FDA Approves New Antifungal for Aspergillosis and Mucormycosis

Selezionata da Pietro Cazzola

AspergillosisIsavuconazonium sulfate, an azole antifungal drug, has been approved to treat invasive aspergillosis and invasive mucormycosis, “rare but serious infections,” the Food and Drug Administration announced on March 6.
Available in both intravenous and capsule formulations, the drug will be marketed as Cresemba by Astellas Pharma US.
Approval for the aspergillosis indication was based on a study of 516 patients randomized to treatment with isavuconazonium or voriconazole, which is approved for treating invasive aspergillosis and is the standard of care; approval of the mucormycosis indication was based on a single-arm study of 37 patients, which compared treatment results with “the natural disease progression associated with untreated mucormycosis,” according to the FDA statement announcing the approval. 
“Both studies showed Cresemba was safe and effective in treating these serious fungal infections,” which most often affect immunocompromised patients, the statement said.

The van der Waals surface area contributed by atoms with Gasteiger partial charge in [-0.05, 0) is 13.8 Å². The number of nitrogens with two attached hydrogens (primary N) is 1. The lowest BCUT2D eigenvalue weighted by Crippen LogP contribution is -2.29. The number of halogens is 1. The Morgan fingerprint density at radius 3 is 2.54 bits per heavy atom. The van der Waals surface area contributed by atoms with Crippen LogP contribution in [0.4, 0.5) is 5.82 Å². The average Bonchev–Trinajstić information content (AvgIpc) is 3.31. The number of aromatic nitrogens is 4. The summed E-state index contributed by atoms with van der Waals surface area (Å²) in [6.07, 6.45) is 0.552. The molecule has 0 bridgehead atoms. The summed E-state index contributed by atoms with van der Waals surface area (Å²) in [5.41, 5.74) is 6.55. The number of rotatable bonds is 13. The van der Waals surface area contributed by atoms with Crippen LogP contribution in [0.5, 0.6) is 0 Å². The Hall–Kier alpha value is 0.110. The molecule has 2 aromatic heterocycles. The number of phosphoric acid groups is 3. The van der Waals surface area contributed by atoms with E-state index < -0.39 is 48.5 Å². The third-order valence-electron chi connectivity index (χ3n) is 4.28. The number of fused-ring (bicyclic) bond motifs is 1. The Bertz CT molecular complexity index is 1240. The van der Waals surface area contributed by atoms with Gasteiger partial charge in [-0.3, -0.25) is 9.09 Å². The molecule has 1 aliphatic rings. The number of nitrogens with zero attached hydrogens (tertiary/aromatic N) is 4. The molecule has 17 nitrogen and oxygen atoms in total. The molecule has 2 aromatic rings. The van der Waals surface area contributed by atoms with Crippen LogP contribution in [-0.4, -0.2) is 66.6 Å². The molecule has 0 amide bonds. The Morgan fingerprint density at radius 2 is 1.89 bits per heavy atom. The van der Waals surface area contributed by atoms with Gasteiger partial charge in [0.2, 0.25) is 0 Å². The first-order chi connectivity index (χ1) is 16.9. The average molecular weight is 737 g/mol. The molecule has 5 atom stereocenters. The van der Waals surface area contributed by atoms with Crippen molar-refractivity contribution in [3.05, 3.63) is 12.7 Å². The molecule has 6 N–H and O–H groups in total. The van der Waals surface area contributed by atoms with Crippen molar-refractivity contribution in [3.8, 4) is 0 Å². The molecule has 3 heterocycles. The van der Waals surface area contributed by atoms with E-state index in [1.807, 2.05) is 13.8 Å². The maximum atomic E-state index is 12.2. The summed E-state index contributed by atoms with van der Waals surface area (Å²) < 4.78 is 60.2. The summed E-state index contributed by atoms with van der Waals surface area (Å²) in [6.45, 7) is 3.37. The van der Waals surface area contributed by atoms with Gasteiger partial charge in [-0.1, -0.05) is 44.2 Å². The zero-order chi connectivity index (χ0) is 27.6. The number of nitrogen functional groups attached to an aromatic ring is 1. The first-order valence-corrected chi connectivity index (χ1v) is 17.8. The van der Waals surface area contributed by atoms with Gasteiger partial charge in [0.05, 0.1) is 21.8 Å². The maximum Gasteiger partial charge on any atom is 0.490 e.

At a meeting in January, the FDA’s Anti-Infective Drugs Advisory Committee recommended approval of both indications, although they were more ambivalent about the mucormycosis indication because of the small amount of data in those patients. One of the manufacturer’s postmarketing commitments is to establish a registry “to collect and analyze clinical efficacy-related outcome data on patients treated with isavuconazonium sulfate who have invasive mucormycosis or infection with non–fumigatus aspergillus species,” according to the FDA’s approval letter.The most common side effects associated with isavuconazonium include nausea, vomiting, diarrhea, headache, elevated liver chemistry tests, hypokalemia, constipation, dyspnea, cough, peripheral edema and back pain. Serious adverse events include liver problems, infusion reactions and severe allergic and skin reactions. The IV formulation comes in a powder formulation that is reconstituted for intravenous administration, and when administered intravenously, an in-line filter should be used because of the possibility that insoluble particulate may be formed after reconstitution, according to the prescribing information.